The former involves a large sample size of decision making and the latter involves getting a few decisions right. I contend that the performance metrics of the former will give a more accurate depiction of skill than the latter. Moreover, in the act of making this larger number of decisions the former has more data and experience with which to practice and improve.

So what made me think of this?

Skill or Luck in Investment Performance?

Consider this from a recent Bloomberg article…

'Richard Maraviglia spent January flying to Zurich, New York, Chicago and Miami to raise $250 million for his hedge fund.
Maraviglia, who now oversees about $610 million for Carlson Capital LP from London, raised the money because the almost 40 percent gain he posted last year made him a rarity'
'Maraviglia…   … started reducing bullish stock wagers in the first half of 2011, correctly betting that policy makers in China would take steps to curb inflation and the U.S. Federal Reserve would end its program of buying $600 billion of Treasuries. After a flat second quarter, the MSCI World Index lost 17 percent in the third quarter.
He then bought equities when other investors sold positions en masse in September'

So essentially, this fund made two decisions in 2011 that led to a 40% performance. Is that enough of a sample size to be sure that he has the skill to replicate this performance in 2012?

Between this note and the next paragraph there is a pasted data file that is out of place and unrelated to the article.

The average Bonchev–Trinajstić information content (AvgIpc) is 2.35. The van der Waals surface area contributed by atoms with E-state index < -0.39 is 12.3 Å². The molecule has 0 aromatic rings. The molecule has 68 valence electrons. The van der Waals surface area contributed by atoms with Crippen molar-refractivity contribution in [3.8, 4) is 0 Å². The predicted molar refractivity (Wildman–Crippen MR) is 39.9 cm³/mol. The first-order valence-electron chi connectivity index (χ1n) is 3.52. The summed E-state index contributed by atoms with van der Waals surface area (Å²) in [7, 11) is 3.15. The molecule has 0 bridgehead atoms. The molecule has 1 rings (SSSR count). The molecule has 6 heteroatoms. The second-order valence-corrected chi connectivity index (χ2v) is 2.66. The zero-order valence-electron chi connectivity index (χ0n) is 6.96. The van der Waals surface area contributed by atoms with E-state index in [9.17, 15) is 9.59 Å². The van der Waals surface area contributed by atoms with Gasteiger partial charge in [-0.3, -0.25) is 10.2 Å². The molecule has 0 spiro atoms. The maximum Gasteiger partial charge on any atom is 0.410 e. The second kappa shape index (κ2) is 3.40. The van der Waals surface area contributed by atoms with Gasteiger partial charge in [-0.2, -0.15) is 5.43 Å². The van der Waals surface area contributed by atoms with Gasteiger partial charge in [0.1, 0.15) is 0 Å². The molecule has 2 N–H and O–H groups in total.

He was on the bit of the bell curve of macro betters that was profitable last year, but investors should have little confidence (just based on 2011) that he will be there next year. In the end, does it matter? He’s managed to convince investors to give him another $250m.
Investors love chasing performance, they love being fooled by randomness, they love being sold a fund that is up 40%, they love focusing on the positive bit of the bell curve and they love ignoring sample size in gauging the reasons for extreme investment performance.

Investment Banking and Behavioral Finance

In a similar vein, consider the banking industry. Once upon a time, it used to engage in the iterative process of issuing commercial, industrial and housing loans. This is a constant ongoing process, by which banks can demonstrate skill and experience. Then along came the idea that they can make big strategic bets on sub prime CDO’s and the rest is history.
Banks should focus on the activities that they have a demonstrable track record of being good at, rather than big strategic bets that they have no idea over and can bring down the economy as a consequence. Consider, John Corzine at MF Global and his big macro bets on Euro Zone Sovereign Debt.


Bloomberg Article 'Small Hedge Funds Draw Investments as Bigger Rivals Stumble' accessed 18 Feb 2012

Kahneman & Tversky 'Subjective probability: A judgement of representativeness' in 'Judgement under Uncertainty', Cambridge University Press, 2005

No comments:

Post a Comment